Your thesis will be marked by at least two reviewers. Every reviewer is relatively free in the marking process. However, we ask ourselves the following questions when marking a thesis:

  1. How significant is the research problem, i.e. how big is the potential impact on society if the problem will be solved?
  2. How original is the proposed solution? “Original” in terms of novel and innovative.
  3. How deep is your knowledge of the topic? This is typically demonstrated through a thorough literature review, i.e. related-work section.
  4. How thorough is the implementation, and how sound is the evaluation?
  5. How plausible, critical, and logical are the analysis and conclusions that you draw?
  6. How well is the work presented?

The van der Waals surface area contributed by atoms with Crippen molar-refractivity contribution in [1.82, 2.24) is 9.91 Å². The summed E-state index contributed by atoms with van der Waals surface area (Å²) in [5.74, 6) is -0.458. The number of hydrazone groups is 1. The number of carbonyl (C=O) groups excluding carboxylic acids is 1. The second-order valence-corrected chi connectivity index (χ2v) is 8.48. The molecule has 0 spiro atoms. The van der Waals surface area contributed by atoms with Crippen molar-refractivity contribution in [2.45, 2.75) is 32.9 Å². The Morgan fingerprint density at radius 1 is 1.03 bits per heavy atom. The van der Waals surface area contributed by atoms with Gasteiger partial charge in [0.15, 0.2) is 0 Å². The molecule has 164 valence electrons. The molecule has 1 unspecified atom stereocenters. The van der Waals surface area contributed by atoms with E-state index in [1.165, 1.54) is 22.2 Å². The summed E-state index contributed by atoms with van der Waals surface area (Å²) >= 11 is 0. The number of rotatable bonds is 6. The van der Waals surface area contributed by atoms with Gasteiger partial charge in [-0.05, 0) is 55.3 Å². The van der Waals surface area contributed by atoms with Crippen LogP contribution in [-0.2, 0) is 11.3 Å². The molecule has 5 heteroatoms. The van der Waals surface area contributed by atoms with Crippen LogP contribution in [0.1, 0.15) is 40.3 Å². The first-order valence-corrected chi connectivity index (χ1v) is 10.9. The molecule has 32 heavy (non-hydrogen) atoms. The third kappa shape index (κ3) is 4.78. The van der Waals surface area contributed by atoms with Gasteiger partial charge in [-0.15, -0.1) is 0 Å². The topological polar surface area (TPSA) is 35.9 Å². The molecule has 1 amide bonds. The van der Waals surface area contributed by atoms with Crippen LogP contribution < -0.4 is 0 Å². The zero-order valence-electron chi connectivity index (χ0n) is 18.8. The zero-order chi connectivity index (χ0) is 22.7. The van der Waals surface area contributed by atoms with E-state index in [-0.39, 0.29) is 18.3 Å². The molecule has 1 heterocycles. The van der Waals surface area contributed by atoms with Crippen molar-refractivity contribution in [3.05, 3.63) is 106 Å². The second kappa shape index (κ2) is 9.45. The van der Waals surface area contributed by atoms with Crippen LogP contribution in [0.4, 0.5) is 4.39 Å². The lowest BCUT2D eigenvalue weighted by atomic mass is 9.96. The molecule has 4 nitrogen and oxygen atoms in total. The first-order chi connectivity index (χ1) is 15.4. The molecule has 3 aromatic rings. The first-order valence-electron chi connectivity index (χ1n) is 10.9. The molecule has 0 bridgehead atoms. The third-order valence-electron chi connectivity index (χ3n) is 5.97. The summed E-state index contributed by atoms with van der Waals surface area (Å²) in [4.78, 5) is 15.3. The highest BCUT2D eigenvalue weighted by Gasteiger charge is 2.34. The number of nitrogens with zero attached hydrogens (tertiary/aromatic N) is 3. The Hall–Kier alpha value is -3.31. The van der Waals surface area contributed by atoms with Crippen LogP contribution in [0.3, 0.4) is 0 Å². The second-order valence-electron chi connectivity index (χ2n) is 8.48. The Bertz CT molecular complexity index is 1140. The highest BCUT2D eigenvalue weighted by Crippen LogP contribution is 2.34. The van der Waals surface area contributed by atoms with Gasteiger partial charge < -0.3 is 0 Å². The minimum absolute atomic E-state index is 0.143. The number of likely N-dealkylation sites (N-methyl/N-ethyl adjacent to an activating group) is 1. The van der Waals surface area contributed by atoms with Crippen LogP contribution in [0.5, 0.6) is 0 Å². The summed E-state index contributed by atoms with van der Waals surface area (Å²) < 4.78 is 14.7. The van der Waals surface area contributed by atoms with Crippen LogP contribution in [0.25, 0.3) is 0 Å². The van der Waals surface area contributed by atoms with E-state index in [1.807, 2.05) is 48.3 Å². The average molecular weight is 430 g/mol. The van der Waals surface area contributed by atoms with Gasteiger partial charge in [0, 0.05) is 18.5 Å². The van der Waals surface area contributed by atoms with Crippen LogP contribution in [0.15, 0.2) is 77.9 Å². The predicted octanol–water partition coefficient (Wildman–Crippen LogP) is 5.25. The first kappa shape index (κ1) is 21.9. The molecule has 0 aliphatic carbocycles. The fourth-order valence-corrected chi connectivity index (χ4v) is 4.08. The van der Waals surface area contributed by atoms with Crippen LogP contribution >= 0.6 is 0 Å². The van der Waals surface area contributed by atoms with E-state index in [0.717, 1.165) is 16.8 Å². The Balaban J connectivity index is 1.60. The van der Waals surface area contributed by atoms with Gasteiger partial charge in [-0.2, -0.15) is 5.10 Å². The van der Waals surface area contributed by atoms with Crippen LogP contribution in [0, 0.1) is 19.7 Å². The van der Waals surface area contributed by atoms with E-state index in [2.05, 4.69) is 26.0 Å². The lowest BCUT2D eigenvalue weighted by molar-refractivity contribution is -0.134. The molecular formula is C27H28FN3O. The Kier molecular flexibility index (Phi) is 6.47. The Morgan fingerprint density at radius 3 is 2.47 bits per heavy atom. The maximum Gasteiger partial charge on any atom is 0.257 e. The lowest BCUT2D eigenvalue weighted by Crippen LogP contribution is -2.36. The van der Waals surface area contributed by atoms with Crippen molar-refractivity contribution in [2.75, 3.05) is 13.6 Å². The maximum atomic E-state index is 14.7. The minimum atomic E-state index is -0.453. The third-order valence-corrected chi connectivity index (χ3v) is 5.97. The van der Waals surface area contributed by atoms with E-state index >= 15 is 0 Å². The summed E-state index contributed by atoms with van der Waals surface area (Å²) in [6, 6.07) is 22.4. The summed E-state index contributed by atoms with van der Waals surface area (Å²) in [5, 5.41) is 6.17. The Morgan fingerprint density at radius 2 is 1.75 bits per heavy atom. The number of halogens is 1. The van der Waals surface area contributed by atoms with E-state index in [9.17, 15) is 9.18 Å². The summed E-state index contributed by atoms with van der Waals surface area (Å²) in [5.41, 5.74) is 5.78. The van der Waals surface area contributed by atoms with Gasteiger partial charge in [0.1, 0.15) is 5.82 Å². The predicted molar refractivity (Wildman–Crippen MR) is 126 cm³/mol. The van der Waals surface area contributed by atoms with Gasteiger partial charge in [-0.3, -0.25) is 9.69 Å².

7. How independently have you conducted the work, i.e. how many of the ideas in the thesis were coming actually from you?
  8. Have you published something based on your work? Be sure to read and understand our expectations regarding publications. Without a publication, it is highly unlikely that you will receive a 1.x for your thesis (regardless of whether it’s a “Studienarbeit”, Bachelor’s, or Master’s thesis). While we do not necessarily expect a ‘real’ publication acceptance at a workshop or conference, we expect at least a publishable manuscript on arXiv or similar.

Keep all these questions in mind when writing, and make it as easy as possible for the reviewers, to answer them.